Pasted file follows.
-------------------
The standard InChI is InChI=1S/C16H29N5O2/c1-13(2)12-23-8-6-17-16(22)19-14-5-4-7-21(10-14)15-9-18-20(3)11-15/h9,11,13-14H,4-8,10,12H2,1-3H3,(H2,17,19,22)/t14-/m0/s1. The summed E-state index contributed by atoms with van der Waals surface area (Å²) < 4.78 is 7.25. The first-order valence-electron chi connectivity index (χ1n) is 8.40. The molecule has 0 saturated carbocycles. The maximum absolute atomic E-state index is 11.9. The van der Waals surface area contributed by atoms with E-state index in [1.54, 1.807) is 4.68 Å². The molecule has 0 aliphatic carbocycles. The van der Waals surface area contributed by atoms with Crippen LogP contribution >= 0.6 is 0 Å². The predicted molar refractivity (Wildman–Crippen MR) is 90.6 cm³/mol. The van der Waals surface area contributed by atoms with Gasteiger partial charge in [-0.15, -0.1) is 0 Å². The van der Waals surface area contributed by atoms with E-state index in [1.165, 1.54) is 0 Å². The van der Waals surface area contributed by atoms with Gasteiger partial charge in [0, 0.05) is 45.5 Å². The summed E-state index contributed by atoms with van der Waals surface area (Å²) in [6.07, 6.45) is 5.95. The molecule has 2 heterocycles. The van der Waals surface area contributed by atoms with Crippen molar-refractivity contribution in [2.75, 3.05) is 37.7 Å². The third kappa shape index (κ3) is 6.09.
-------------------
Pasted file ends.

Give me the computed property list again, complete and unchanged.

The standard InChI is InChI=1S/C16H29N5O2/c1-13(2)12-23-8-6-17-16(22)19-14-5-4-7-21(10-14)15-9-18-20(3)11-15/h9,11,13-14H,4-8,10,12H2,1-3H3,(H2,17,19,22)/t14-/m0/s1. The summed E-state index contributed by atoms with van der Waals surface area (Å²) < 4.78 is 7.25. The first-order valence-electron chi connectivity index (χ1n) is 8.40. The molecule has 0 saturated carbocycles. The maximum absolute atomic E-state index is 11.9. The van der Waals surface area contributed by atoms with E-state index in [1.54, 1.807) is 4.68 Å². The molecule has 0 aliphatic carbocycles. The van der Waals surface area contributed by atoms with Crippen LogP contribution >= 0.6 is 0 Å². The predicted molar refractivity (Wildman–Crippen MR) is 90.6 cm³/mol. The van der Waals surface area contributed by atoms with Gasteiger partial charge in [-0.15, -0.1) is 0 Å². The van der Waals surface area contributed by atoms with E-state index in [1.165, 1.54) is 0 Å². The van der Waals surface area contributed by atoms with Gasteiger partial charge in [0, 0.05) is 45.5 Å². The summed E-state index contributed by atoms with van der Waals surface area (Å²) in [6.07, 6.45) is 5.95. The molecule has 2 heterocycles. The van der Waals surface area contributed by atoms with Crippen molar-refractivity contribution in [2.75, 3.05) is 37.7 Å². The third kappa shape index (κ3) is 6.09.